Award winning paper on how small-scale social settings can generate big ideas
Dr Santi Furnari awarded Best Paper by the Academy of Management Review for his research into the environment of "Interstitial Spaces" and the innovative business practices that develop within them.
Award-winning research from Cass Business School, City University London looks at how informal social clubs and settings frequented by people from differing institutional fields can provide a climate for innovative thinking and practices. The research entitled "Interstitial Spaces: Microinteraction Settings and the Genesis of New Practices Between Institutional Fields" by Dr Santi Furnari, Senior Lecturer in Strategy, has won the prestigious award for Best Paper from the Academy of Management Review.
Interstitial Spaces can be places such as hobby clubs, workshops, or hangouts. The defining feature of these spaces is that they are where social interactions between individuals positioned in different fields occur. A striking example of such a space was the Homebrew Computer Club that emerged in Silicon Valley during the mid-1970s. The group has been described as "perhaps the oddest of cultural and technical intersections", yet from it arose significant entrepreneurs and technical practices. It could even be said that without this club there may have never been an Apple Computers.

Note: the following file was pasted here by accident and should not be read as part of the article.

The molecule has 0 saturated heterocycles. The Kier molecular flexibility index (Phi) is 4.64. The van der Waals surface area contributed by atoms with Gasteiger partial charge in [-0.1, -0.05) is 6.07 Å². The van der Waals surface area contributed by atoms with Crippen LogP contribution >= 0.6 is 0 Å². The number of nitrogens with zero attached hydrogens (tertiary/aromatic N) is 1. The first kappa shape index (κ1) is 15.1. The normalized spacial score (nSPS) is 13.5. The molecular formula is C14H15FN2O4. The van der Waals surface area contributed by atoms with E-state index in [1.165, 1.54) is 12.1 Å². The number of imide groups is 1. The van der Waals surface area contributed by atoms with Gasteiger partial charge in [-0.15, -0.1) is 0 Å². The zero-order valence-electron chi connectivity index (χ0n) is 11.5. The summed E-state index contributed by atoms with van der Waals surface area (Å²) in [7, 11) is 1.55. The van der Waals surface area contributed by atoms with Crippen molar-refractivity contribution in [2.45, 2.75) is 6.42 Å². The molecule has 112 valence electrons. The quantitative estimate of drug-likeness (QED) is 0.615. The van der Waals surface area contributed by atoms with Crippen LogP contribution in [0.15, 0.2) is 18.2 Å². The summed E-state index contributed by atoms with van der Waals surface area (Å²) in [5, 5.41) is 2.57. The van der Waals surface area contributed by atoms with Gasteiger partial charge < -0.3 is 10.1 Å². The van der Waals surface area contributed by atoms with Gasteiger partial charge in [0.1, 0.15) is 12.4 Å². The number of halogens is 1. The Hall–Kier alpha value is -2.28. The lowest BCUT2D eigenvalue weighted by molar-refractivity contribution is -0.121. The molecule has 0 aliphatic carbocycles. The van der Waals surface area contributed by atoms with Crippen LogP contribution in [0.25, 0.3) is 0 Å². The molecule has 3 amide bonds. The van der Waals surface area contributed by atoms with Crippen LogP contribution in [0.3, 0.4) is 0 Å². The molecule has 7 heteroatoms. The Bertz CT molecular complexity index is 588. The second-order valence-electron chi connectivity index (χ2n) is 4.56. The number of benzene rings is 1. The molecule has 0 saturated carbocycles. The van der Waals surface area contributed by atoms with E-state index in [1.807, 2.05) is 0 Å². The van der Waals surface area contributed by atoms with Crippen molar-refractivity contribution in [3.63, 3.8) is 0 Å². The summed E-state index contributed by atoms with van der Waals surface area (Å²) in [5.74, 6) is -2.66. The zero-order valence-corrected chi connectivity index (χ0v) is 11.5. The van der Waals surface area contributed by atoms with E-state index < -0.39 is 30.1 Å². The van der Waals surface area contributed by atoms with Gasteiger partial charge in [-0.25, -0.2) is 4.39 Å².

However, although the informality and diversity of interstitial spaces generate new ideas, they can also by their very nature hinder the constitution of these ideas into firm practice. The paper identifies two conditions that these "interstitial spaces" need to meet in order to be able to generate innovation. First, they need to be designed in a way to facilitate informal and occasional interactions, because people are more motivated to experiment with new ideas when they feel that there is "less at stake". Second, these spaces need to have one or more "catalysts"-people who sustain others' interactions over time by keeping the level of energy high and by not imposing their own views on others. The paper describes the role of catalysts in detail, providing fine-grained illustrations and examples of how interstitial spaces work in practice.
The Academy of Management Review (AMR) is the highest ranked and most frequently cited academic journal in field of business research in the world. The AMR Best Paper Award recognises the most outstanding article published in AMR in a given year for original ideas that are provocative and make an important contribution to the field of management research. With regards this paper, the AMR awarding committee commented: "This article showed perhaps the broadest reach in terms of relevance and implications. We found this paper really insightful. We learned about new practices at interstitial spaces. It has the potential to impact both research and practice."
A draft version of this paper is available for download at the link below.